On July 12, the day that four police officers and a teacher were murdered, the undercover agent was at a roadblock near Morrito and heard that they were planning to attack the police station. “Medardo Mairena came to the roadblock and ordered the attack. He was responsible. I wanted to tell my Morrito collaborators but I was surrounded at the roadblock by members of the opposition and they would have killed me. I could not communicate until the moment of the attack on the police station.” “Code One” testified that Medardo Mairena and Francisca Ramírez were the intellectual authors of the attack on the INSS delegation in Nueva Guinea on April 20 and were also responsible for sending a dead body in a truck of cheese headed for Managua.

The undercover officer learned how the criminal Emmanuel Tiffer was murdered. Tiffer fled the UPOLI university in Managua, after fighting with Josué Mendoza, alias “Viper.” He fled to the San Pedro Lóvago roadblock.

Tiffer was armed with an AK rifle. As the days passed he had differences with other criminal gangs called “Los Churros de Humo” and “Los Batuzos.” The material author of the murder of Tiffer is identified as “Chepito.”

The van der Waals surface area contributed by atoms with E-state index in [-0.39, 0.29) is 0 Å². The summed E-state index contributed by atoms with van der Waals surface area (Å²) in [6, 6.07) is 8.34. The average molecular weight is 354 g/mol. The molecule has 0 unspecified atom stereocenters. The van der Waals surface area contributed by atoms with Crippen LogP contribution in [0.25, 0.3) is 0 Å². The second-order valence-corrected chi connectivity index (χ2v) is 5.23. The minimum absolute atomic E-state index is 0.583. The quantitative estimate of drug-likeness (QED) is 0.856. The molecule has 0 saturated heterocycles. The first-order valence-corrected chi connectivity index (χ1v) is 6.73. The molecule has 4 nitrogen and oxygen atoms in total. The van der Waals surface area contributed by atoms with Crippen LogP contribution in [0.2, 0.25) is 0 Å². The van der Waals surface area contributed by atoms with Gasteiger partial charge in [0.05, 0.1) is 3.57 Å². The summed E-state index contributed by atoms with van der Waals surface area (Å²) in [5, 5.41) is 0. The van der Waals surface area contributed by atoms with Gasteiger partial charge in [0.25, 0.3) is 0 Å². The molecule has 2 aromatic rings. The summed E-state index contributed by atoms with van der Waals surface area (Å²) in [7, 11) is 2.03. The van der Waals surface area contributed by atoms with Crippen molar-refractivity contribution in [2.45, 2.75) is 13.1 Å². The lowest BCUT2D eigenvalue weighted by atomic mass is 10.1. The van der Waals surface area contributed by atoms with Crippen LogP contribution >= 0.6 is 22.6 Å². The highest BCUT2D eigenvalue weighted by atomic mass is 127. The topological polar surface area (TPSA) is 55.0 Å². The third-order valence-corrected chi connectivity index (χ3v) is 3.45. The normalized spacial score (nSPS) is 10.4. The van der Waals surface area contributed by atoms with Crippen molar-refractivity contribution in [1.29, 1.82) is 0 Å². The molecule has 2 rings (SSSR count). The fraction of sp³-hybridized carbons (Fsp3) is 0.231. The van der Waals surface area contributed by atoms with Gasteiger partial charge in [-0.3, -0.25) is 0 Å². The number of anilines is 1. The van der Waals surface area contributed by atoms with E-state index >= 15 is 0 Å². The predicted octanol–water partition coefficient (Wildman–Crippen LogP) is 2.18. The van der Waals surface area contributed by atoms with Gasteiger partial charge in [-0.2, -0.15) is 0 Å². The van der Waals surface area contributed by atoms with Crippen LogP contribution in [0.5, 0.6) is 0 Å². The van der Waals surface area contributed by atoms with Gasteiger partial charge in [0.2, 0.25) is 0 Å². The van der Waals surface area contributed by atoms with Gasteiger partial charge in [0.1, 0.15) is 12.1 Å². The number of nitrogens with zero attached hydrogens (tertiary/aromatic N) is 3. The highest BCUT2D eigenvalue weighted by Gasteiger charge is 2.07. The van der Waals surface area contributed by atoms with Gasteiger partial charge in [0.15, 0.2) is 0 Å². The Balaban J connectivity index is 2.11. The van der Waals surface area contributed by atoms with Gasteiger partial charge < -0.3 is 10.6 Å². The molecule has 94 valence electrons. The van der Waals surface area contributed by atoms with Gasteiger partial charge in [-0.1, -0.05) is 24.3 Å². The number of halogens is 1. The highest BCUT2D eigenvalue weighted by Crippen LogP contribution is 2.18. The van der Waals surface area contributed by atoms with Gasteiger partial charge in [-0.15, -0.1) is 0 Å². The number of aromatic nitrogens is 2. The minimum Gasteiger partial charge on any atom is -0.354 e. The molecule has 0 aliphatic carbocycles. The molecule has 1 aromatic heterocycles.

Emmanuel Tiffer’s body was placed in a truck loaded with cheese. The order given was to take him to Managua and throw his body out with the intention of blaming the police. (note: by chance this truck was stopped and the government authorities found Tiffer’s body with the cheese).

In the trial process, the first police agent who testified is one who was kidnapped on July 12 from the Morrito police station after four other police were killed. They were taken to San Pedro de Lóvago, where they were beaten, shot and tortured.

The non-commissioned officer Yorleni Ávalos, made a heartbreaking account of seeing his colleagues murdered that July afternoon, when the criminals commanded by Medardo Mairena came to attack them. (Radio La Primerisima, 11/20/18)

BRIEFS

More Men Accused of Police Assassinations Sent to the Courts
The police presented Mario Lener Fonseca and Chester Emmanuel Navarete to the courts on Monday. They are accused of attacking the police station in Morrito on July 12, where they killed 4 policemen, kidnapped and wounded 12 officers and, in the mayor’s office of the same municipality, seriously injured four workers, and killed Professor Marvin Ugarte. Senior Commissioner Farle Roa, second chief of the Directorate of Judicial Assistance (DAJ), said that with other criminals, they organized and financed the roadblocks located in Morrito, Rio San Juan and in Lóvago, municipality of Acoyapa, Chontales. Navarrete was the head of an armed roadblock in Masaya, Barrio Las Malvinas and on May 20 he and others kidnapped and tortured Héctor Martín García Cerda y Eliseo Antonio Ramírez.